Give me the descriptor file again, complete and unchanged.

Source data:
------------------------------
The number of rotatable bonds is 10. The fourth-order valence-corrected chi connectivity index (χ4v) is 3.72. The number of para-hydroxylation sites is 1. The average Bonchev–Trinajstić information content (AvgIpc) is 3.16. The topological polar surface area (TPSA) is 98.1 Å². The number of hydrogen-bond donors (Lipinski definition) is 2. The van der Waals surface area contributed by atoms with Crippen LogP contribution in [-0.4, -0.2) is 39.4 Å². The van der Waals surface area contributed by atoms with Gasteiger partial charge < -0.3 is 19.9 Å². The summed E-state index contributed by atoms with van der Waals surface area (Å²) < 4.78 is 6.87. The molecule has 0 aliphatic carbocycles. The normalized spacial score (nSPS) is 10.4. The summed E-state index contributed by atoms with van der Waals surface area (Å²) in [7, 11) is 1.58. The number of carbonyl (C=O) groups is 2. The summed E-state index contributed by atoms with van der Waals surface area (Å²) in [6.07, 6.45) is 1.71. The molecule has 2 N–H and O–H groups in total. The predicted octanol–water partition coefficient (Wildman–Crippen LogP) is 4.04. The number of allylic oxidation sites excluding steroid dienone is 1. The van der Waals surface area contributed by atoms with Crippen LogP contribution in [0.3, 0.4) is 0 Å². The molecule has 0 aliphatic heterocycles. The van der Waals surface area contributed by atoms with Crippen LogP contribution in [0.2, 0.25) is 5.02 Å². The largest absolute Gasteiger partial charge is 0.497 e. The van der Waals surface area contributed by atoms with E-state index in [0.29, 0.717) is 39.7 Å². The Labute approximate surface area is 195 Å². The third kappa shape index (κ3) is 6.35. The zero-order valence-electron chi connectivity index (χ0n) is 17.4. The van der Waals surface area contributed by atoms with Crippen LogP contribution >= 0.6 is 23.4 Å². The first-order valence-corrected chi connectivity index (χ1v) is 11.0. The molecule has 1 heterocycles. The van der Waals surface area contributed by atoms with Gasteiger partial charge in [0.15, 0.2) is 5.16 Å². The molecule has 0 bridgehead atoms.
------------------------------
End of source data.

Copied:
The number of rotatable bonds is 10. The fourth-order valence-corrected chi connectivity index (χ4v) is 3.72. The number of para-hydroxylation sites is 1. The average Bonchev–Trinajstić information content (AvgIpc) is 3.16. The topological polar surface area (TPSA) is 98.1 Å². The number of hydrogen-bond donors (Lipinski definition) is 2. The van der Waals surface area contributed by atoms with Crippen LogP contribution in [-0.4, -0.2) is 39.4 Å². The van der Waals surface area contributed by atoms with Gasteiger partial charge < -0.3 is 19.9 Å². The summed E-state index contributed by atoms with van der Waals surface area (Å²) < 4.78 is 6.87. The molecule has 0 aliphatic carbocycles. The normalized spacial score (nSPS) is 10.4. The summed E-state index contributed by atoms with van der Waals surface area (Å²) in [7, 11) is 1.58. The number of carbonyl (C=O) groups is 2. The summed E-state index contributed by atoms with van der Waals surface area (Å²) in [6.07, 6.45) is 1.71. The molecule has 2 N–H and O–H groups in total. The predicted octanol–water partition coefficient (Wildman–Crippen LogP) is 4.04. The number of allylic oxidation sites excluding steroid dienone is 1. The van der Waals surface area contributed by atoms with Crippen LogP contribution in [0.3, 0.4) is 0 Å². The molecule has 0 aliphatic heterocycles. The van der Waals surface area contributed by atoms with Crippen LogP contribution in [0.2, 0.25) is 5.02 Å². The largest absolute Gasteiger partial charge is 0.497 e. The van der Waals surface area contributed by atoms with E-state index in [0.29, 0.717) is 39.7 Å². The Labute approximate surface area is 195 Å². The third kappa shape index (κ3) is 6.35. The zero-order valence-electron chi connectivity index (χ0n) is 17.4. The van der Waals surface area contributed by atoms with Crippen LogP contribution >= 0.6 is 23.4 Å². The first-order valence-corrected chi connectivity index (χ1v) is 11.0. The molecule has 1 heterocycles. The van der Waals surface area contributed by atoms with Gasteiger partial charge in [0.15, 0.2) is 5.16 Å². The molecule has 0 bridgehead atoms.